Improving fuel- and energy-efficiency standards

Scientific evidence leaves little doubt about the impact of human activity, in particular greenhouse gas emissions, on climate change.


The social cost of carbon (SCC) – a measure of the damage associated with releasing one additional tonne of carbon into the atmosphere – is estimated using integrated assessment models, which combine models of demography, the economy, energy use, emissions, greenhouse gas cycles, climate and the impacts of climate change. The SCC is an estimate of the monetary value of the damage associated with a small increase in carbon dioxide (CO2) emissions. The calculated figure is meant to approximate losses from incremental climate change such as flood damage, reduced crop production, etc. Conversely, this monetary figure also represents the value of damages avoided for a given emissions reduction.

The ‘Climate Framework for Uncertainty, Negotiation and Distribution’ (FUND) is an integrated assessment model developed by Professor Richard Tol (Professor of Economics at the University of Sussex) and his students, most notably Dr David Anthoff (University of California, Berkeley). FUND is a computer model that is continually updated in light of changing information and new estimates of key parameters. Considerably more complex than other models, it is able to assess the relative importance of parameters that are not included in other models. Another key difference is that FUND models how vulnerability to climate change evolves with economic development.

Among other applications, FUND 3.7 has been used to analyse the uncertainty about the SCC, the economic impact of ocean acidification, which is closely associated with climate change and CO2 emissions, and has been used to investigate the Schelling conjecture, which asserts that economic development provides the best defence against the impact of climate change – the results of the latter study shows that this holds only for the least developed countries.

Professor Tol has worked as an advisor to the US Environmental Protection Agency (EPA) since 2007, and has been instrumental in helping them to understand the economic impact of climate change and the methods and assumptions that underpin the estimation of the SCC.

Achieving impact

A major impact of Professor Tol’s research has been the US government’s recent announcement of an increase in the SCC from $24 to $38 per tonne. Regulations based on the new SCC initially applied to microwave ovens only, but will ultimately extend to legislation on a wide range of goods and services.

In the US, the SCC is incorporated into the cost-benefit analysis of measures to reduce CO2 emissions. Previous versions of FUND have been used to derive estimates of the SCC by the US government since 2010, and these estimates have been used to justify more stringent fuel efficiency standards for new vehicles and energy efficiency standards for many appliances.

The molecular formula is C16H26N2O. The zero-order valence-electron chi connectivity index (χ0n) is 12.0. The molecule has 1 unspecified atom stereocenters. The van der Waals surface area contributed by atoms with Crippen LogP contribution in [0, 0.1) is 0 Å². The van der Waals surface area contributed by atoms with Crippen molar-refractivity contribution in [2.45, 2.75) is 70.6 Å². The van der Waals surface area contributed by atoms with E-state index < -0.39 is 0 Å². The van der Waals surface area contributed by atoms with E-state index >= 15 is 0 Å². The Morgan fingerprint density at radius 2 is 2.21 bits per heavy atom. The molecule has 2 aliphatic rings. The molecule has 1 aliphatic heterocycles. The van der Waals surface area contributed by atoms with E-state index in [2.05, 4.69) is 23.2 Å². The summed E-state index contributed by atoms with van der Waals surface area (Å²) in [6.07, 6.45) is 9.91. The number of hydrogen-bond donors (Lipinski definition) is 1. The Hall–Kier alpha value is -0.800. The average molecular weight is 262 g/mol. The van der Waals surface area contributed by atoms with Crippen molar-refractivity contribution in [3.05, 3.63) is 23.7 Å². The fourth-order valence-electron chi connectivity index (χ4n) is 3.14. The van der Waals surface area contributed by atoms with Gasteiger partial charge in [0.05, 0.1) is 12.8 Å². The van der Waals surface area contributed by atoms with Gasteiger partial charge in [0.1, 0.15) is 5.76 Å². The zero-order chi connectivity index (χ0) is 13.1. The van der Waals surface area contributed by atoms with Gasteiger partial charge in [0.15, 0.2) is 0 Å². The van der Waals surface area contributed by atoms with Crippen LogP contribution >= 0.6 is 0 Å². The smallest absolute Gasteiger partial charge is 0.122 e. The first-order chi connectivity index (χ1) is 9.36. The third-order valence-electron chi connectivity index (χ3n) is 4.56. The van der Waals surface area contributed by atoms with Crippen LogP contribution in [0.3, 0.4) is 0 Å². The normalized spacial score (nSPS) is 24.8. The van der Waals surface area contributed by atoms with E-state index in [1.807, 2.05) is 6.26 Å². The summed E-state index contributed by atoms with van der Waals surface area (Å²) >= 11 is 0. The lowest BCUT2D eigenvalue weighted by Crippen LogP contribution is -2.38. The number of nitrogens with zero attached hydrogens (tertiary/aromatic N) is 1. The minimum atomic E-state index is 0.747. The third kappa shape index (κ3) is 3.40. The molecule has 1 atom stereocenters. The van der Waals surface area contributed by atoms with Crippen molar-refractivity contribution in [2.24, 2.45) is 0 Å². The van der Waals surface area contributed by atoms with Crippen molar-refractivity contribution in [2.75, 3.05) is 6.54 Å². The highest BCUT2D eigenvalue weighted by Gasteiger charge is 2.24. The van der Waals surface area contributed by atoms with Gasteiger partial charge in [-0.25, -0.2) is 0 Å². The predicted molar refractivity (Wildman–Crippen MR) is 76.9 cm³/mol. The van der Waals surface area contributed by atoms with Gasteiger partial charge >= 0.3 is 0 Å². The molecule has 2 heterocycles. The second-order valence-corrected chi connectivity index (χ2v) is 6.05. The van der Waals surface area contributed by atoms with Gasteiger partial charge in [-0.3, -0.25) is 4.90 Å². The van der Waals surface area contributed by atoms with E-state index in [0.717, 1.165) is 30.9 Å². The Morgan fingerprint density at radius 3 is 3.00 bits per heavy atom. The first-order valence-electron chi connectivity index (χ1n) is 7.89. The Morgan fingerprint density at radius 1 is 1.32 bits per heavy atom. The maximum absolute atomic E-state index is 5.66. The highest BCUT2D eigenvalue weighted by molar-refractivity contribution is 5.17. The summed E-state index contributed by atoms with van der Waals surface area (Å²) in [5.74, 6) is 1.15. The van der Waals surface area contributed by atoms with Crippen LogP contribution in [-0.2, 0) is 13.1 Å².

The higher cost of carbon of the new SCC implies that the estimated damage from inefficient microwaves is much higher than previously calculated. Thus, producers will be forced to withdraw inefficient appliances from the market. This change in microwave use alone is expected to result in both significant savings for consumers on their energy bills, an estimated $23 billion, and a huge reduction in carbon emissions, an estimated 38 million tonnes of CO2, over the coming decades.

From June 2013, this new SCC applies to any new or revised regulation by any branch of the US government. Eventually it will apply to a wide range of products and investments including cars, white goods, machinery, buildings and power generation. The impact of this decision to increase the SCC is likely to be far reaching, as the US government estimates of the monetary value of the SCC are widely used by other decision-makers in the private sector, as well as banks, nongovernmental organisations and other national governments.

Future impact

The revised SCC is already being used in new legislation including the draft rules for methane leaking from shale oil and gas extraction, and for CO2 emissions from new power plants. These new estimates are also feeding into proposed effluent regulations for power plants.The EPA is proposing regulation that would strengthen controls on discharges from steam electric power plants.

On 25 June 2013, President Obama outlined his ‘Climate Action Plan’, in which he includes a raft of proposed legislation to cut CO2 emissions over the coming decades. Implicit in these regulations is the newly adopted SCC.

Funding and partnership

The FUND model has been developed over 25 years with financial support from a wide range of sources and with a large number of collaborators. The main co-developer of the model is Dr David Anthoff of UC Berkeley.

Last updated: 7 August 2014

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